• This week, a federal judge ruled that the Illinois Department of Corrections (IDOC) has failed to uphold a 2016 settlement that mandated at least eight hours of out-of-cell time per week for people with mental illness held in solitary confinement. According to NPR Illinois, about 12,000 out of the 40,000 people incarcerated in Illinois prisons have mental illnesses, and, as of June this year, 900 mentally ill individuals were held in solitary. An independent monitor, Dr. Pablo Stewart, testified that mentally ill people were “suffering immensely” in solitary and reported that the IDOC failed to abide by 18 out of the 25 provisions in the settlement that would ensure mentally ill people receive adequate care. The IDOC must respond to the court with a proposal within two weeks.

• Shadowproof reported that Josh Schulte, the 30-year-old accused of leaking over 8,000 “Vault 7” files to WikiLeaks while he worked at the CIA, has been placed in solitary confinement at the Metropolitan Correctional Center in New York and allegedly barred from contact with his attorney. Schulte, currently in pretrial detention, wrote a letter to the judge describing the conditions in solitary and pleading for access to his lawyer to prepare his case. Schulte wrote, “My fellow slaves constantly scream, pound, and claw at the cages attempting to get attention for basic needs to be fulfilled. I count myself lucky to be able to eat.” Schulte says prison officials have placed him in solitary while they “investigate” him, though he says they have given him no further details or timeline.

• The ACLU of New Jersey and the NJ Office of the Public Defender announced a settlement with Middlesex County Jail, in which the county has agreed to implement new policies, limiting the amount of time people can be held in their cells to 20 hours a day and providing access to recreation, attorneys, and programming for those in solitary. The ACLU calls for the rest of the state to follow the lead of Middlesex County’s new policies and calls for the New Jersey legislature to pass the Isolated Confinement Restriction Act, which would prohibit solitary longer than fifteen days and ensure adequate medical and mental health screenings before placement in solitary. The bill could impact about 1,500 people currently held in solitary in New Jersey state and county facilities.

• According to the Anchorage Daily News, 27-year-old Doran Jennings died of an “apparent suicide” in his solitary confinement cell at Spring Creek Correctional Center in Seward, Alaska. It was the third suicide in Alaska’s state prisons this year. On the same day that Jennings died, the Anchorage Daily News had published a long article describing efforts by the superintendent of Spring Creek, which is the state’s only maximum security prison, to institute more rehabilitative programming and explore alternatives to solitary confinement.

• A press release from the Society for Neuroscience announced a panel discussion on the neurological impact of solitary confinement, held on November 4 at the Society’s annual conference. Neuroscientists Dr. Huda Akil, Dr. Stephanie Cacioppo, and Dr. Richard Smeyne presented new evidence on the impact of loneliness and isolation on the brain, while Jules Lobel of the Center for Constitutional Rights spoke of the potential for using neuroscience in the legal fight against solitary confinement, and Angola 3 member Robert King related his experience of 29 years in solitary confinement. The moderator of the panel, University of Pittsburgh neurologist Dr. Michael Zigmond, said, “The potential harm caused by isolation due to incarceration or due to aging or disability is significant and the issues raised today are relevant to the entire population.”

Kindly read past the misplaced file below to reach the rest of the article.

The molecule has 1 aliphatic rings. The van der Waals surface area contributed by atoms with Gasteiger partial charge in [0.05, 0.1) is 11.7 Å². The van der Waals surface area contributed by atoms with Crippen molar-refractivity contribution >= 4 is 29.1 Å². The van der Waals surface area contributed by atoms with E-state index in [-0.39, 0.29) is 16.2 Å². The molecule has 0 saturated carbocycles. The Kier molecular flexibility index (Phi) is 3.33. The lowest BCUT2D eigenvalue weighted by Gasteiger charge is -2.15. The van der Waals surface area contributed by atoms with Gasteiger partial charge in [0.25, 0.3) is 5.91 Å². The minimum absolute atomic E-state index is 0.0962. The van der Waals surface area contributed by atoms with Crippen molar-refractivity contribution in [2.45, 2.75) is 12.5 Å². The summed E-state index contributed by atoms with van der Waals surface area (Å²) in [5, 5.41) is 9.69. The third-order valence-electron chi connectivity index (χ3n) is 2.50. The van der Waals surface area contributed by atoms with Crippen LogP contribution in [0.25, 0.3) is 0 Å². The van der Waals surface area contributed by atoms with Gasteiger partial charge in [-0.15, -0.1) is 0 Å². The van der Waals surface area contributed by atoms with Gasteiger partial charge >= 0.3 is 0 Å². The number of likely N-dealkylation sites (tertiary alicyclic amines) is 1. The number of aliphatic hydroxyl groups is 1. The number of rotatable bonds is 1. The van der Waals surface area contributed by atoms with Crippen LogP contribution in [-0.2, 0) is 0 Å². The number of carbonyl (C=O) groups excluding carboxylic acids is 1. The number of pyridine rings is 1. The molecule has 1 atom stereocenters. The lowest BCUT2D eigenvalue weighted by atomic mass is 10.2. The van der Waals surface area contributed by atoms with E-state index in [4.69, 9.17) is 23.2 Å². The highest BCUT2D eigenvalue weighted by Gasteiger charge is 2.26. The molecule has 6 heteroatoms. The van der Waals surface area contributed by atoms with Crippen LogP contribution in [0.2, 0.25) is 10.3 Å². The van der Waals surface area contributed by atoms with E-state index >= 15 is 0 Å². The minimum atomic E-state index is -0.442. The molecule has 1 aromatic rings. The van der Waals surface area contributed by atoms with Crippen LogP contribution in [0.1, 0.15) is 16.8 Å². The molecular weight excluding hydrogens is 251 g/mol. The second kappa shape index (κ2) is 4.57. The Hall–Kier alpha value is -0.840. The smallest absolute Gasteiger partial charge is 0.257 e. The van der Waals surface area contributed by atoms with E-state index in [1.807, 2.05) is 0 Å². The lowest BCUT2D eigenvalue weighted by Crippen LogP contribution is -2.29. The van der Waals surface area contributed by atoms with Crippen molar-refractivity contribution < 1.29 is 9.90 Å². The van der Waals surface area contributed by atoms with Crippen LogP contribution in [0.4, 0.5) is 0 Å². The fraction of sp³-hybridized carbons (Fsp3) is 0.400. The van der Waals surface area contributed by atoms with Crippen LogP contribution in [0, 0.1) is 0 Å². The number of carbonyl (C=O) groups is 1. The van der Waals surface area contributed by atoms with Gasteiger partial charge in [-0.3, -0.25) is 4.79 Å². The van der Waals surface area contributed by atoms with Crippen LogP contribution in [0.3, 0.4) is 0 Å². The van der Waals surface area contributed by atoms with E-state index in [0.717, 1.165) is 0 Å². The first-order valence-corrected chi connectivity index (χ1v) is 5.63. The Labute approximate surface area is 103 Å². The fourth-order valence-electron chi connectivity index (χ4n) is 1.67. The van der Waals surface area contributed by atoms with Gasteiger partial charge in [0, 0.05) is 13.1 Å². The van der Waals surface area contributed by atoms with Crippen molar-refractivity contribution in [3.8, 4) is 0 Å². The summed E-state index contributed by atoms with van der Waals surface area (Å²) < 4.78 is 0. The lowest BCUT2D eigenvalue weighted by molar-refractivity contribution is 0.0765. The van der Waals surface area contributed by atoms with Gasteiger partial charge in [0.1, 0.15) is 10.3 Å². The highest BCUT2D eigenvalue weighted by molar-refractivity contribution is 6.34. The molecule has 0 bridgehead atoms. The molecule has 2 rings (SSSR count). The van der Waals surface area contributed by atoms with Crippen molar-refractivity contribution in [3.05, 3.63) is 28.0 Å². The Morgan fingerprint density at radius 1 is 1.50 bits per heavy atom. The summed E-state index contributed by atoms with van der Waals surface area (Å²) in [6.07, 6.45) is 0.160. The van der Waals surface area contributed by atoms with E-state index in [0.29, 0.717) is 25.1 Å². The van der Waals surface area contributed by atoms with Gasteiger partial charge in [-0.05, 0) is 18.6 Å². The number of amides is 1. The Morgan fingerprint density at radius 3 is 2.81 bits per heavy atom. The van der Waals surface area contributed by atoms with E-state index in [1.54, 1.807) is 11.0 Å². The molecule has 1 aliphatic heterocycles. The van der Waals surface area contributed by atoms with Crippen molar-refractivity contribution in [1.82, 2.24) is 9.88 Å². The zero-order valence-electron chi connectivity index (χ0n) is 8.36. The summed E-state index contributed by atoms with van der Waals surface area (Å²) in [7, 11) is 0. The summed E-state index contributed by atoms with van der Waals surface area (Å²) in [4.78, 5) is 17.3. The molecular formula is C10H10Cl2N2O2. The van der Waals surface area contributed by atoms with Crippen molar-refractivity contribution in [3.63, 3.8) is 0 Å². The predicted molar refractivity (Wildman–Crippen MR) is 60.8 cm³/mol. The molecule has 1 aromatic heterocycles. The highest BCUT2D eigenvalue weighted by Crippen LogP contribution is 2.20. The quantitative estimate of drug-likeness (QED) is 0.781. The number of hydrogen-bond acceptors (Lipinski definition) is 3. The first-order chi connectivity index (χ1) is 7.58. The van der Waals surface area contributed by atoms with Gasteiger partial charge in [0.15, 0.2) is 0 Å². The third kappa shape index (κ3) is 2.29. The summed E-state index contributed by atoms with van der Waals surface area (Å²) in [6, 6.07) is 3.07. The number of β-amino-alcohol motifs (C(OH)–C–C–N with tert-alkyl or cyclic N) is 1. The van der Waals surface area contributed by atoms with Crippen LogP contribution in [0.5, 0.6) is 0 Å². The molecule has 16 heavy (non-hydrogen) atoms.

• The Advocate published a commentary highlighting the overrepresentation and vulnerability of LGBTQ youth in the juvenile justice system. The author cited a study done by the Juvenile Law Center last year that found the use of solitary confinement to be widespread across juvenile detention facilities and disproportionately used on “LGBTQ youth, youth of color, girls, and young people with disabilities.” Though some states fail to even record data on LGBTQ youth in the juvenile justice system, the article points to Massachusetts as an example of how meaningful reforms can be reached through combining existing standards with outside experts and staff input.

• The Incarcerated Workers Organizing Committee (IWOC) reported that seven people held at Toledo Correctional Institution in Ohio began a hunger strike this weekend in protest of new renovations at the prison to construct additional solitary confinement units. The group claims that people have recently been sent to solitary for minor infractions or for lack of space in other lower security units. One solitary unit, called the 4B Overflow, was allegedly constructed because the 4B Unit, which did not house people in solitary, was full. According to an outside supporter, corrections officers have begun using chemical restraints against those on strike: “Everybody got chemicals on their bodies, eyes nose face, they’re supposed to let them decontaminate but they’re making them sleep in it. They aren’t letting people file complaints.”

Leave a Reply